Personnel: Mamoru Fujieda (computer); Makiko Sakurai (shomyo); Kazuko Takada (strings, hikimono); Kodo Uesugi (fukimono).
Audio Mixer: Yukio Kojima.
Recording information: Chichibu MusePark Hall (03/13/1993-02/25/1994); National Theatre, Japan (03/13/1993-02/25/1994).
Editor: Yukio Kojima.
Photographer: Betty Freeman.
Unknown Contributor Roles: Bill Murphy ; David Newgarden; Makiko Sakurai.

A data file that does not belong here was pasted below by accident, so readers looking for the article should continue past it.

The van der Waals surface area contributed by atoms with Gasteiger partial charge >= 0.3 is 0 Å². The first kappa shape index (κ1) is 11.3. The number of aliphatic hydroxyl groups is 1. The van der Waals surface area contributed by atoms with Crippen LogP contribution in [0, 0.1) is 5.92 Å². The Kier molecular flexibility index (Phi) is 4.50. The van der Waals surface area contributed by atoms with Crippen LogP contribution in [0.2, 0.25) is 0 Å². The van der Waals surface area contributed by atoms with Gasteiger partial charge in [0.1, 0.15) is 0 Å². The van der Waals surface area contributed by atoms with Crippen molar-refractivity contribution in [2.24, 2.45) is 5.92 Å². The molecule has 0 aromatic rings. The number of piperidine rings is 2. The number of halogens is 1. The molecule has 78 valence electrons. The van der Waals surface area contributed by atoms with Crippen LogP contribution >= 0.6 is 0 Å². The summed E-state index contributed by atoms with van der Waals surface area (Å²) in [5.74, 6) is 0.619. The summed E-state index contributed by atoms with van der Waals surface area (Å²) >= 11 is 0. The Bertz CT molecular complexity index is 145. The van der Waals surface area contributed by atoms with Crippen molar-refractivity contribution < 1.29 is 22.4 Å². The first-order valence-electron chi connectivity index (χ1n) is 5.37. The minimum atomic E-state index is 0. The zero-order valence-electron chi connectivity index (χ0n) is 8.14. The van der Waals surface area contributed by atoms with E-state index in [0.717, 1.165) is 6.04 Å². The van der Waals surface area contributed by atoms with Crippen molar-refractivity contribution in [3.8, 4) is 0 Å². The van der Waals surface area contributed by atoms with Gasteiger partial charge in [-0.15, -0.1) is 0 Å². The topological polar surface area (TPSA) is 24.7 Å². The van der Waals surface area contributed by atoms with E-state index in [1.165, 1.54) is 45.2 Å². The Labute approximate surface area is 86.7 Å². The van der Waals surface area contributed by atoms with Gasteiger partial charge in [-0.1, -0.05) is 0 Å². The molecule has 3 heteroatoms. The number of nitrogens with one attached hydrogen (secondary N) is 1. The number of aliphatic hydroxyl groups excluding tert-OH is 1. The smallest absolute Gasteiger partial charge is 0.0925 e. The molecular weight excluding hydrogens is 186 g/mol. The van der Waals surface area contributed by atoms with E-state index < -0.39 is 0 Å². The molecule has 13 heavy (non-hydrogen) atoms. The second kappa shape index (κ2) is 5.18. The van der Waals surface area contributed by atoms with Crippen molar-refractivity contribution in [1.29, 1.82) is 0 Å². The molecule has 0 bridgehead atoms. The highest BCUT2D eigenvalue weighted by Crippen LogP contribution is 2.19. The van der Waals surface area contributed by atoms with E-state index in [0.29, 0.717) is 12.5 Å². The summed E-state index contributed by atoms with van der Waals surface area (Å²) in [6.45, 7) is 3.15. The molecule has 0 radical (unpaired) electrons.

The genius of Mamoru Fujieda is that he manages to produce albums thick with theory and concept that still manage to sound quite beautiful. The Night Chant is no exception. Though a good deal of planned randomness was involved in its execution, the album manages to never sound chaotic or discordant. Though not precisely controlled, the instruments that Fujieda has selected achieve a delicate balance and hold it throughout each of the two versions of "the Night Chant." The more complex (and earlier) of the two compositions, "Night Chant I," is actually presented second on the album. Both of the chants are based on a Navajo sand-painting ceremony. The goal was not to duplicate the ceremony but instead to capture the spirit of it within an Asian cultural context. In the first chant, each instrument represents something within the painting. The flute is an incantation to the wind, and he circles the stage four times, to correspond with the four directions and the four cycles of the piece. In each of the four corners of the stage, Mineko Grimmer's audible sculptures produce random sounds with iced pebbles hitting bamboo stalks, guitar strings, and water. The result is mystical -- each note bursts into its own space and then fades away. Fujieda's computer work combines with other traditional instruments to make a result that sounds as much like temple music as it does something found on an experimental stage. "Night Chant III'" continues in this same vein, with a simpler instrumental arrangement. The music is pared down, slower and more minimal, and the computer takes a more central role, pairing only with a vocalist performing shomyo chants. The sense of four directions is preserved in the four cycles, but the synthesizer tuned in just intonation makes everything more fluid and unites the chanting with the music. Both pieces have a distinct spiritual edge, and while the parallels to Navajo music and culture need to be drawn outside of the piece so that the listener can see them inside, Fujieda is successful in capturing the spirit of sacred ritual. ~ Stacia Proefrock